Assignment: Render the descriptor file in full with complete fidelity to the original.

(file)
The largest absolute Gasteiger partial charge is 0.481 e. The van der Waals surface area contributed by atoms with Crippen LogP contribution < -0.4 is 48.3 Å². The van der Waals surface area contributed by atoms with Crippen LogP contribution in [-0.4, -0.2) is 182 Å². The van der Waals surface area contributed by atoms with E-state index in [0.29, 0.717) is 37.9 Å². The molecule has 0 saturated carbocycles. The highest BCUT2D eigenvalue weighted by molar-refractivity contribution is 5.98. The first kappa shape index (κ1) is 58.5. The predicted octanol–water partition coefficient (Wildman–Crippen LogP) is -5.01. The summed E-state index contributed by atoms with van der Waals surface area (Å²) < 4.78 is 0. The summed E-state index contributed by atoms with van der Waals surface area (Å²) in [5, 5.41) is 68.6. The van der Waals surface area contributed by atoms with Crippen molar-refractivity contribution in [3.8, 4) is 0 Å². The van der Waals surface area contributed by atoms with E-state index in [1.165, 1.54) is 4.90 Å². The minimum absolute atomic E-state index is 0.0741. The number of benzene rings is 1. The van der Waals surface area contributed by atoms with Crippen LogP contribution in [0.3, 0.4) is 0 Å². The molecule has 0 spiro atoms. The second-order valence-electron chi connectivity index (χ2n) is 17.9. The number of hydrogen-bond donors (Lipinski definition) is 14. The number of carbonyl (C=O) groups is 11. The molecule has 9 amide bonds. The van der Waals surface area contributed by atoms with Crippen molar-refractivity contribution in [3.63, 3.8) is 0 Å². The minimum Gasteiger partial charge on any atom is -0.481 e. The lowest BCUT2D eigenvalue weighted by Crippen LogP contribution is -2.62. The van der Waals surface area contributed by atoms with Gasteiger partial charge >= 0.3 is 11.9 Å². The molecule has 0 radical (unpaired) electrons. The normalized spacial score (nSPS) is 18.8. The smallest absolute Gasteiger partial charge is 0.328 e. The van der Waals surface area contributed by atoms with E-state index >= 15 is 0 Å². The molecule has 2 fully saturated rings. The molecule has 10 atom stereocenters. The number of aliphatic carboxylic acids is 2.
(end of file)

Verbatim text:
The largest absolute Gasteiger partial charge is 0.481 e. The van der Waals surface area contributed by atoms with Crippen LogP contribution < -0.4 is 48.3 Å². The van der Waals surface area contributed by atoms with Crippen LogP contribution in [-0.4, -0.2) is 182 Å². The van der Waals surface area contributed by atoms with E-state index in [0.29, 0.717) is 37.9 Å². The molecule has 0 saturated carbocycles. The highest BCUT2D eigenvalue weighted by molar-refractivity contribution is 5.98. The first kappa shape index (κ1) is 58.5. The predicted octanol–water partition coefficient (Wildman–Crippen LogP) is -5.01. The summed E-state index contributed by atoms with van der Waals surface area (Å²) < 4.78 is 0. The summed E-state index contributed by atoms with van der Waals surface area (Å²) in [5, 5.41) is 68.6. The van der Waals surface area contributed by atoms with Crippen molar-refractivity contribution in [3.8, 4) is 0 Å². The van der Waals surface area contributed by atoms with E-state index in [1.165, 1.54) is 4.90 Å². The minimum absolute atomic E-state index is 0.0741. The number of benzene rings is 1. The van der Waals surface area contributed by atoms with Crippen LogP contribution in [0.3, 0.4) is 0 Å². The molecule has 0 spiro atoms. The second-order valence-electron chi connectivity index (χ2n) is 17.9. The number of hydrogen-bond donors (Lipinski definition) is 14. The number of carbonyl (C=O) groups is 11. The molecule has 9 amide bonds. The van der Waals surface area contributed by atoms with Crippen molar-refractivity contribution in [3.63, 3.8) is 0 Å². The minimum Gasteiger partial charge on any atom is -0.481 e. The lowest BCUT2D eigenvalue weighted by Crippen LogP contribution is -2.62. The van der Waals surface area contributed by atoms with Gasteiger partial charge >= 0.3 is 11.9 Å². The molecule has 0 radical (unpaired) electrons. The normalized spacial score (nSPS) is 18.8. The smallest absolute Gasteiger partial charge is 0.328 e. The van der Waals surface area contributed by atoms with E-state index >= 15 is 0 Å². The molecule has 2 fully saturated rings. The molecule has 10 atom stereocenters. The number of aliphatic carboxylic acids is 2.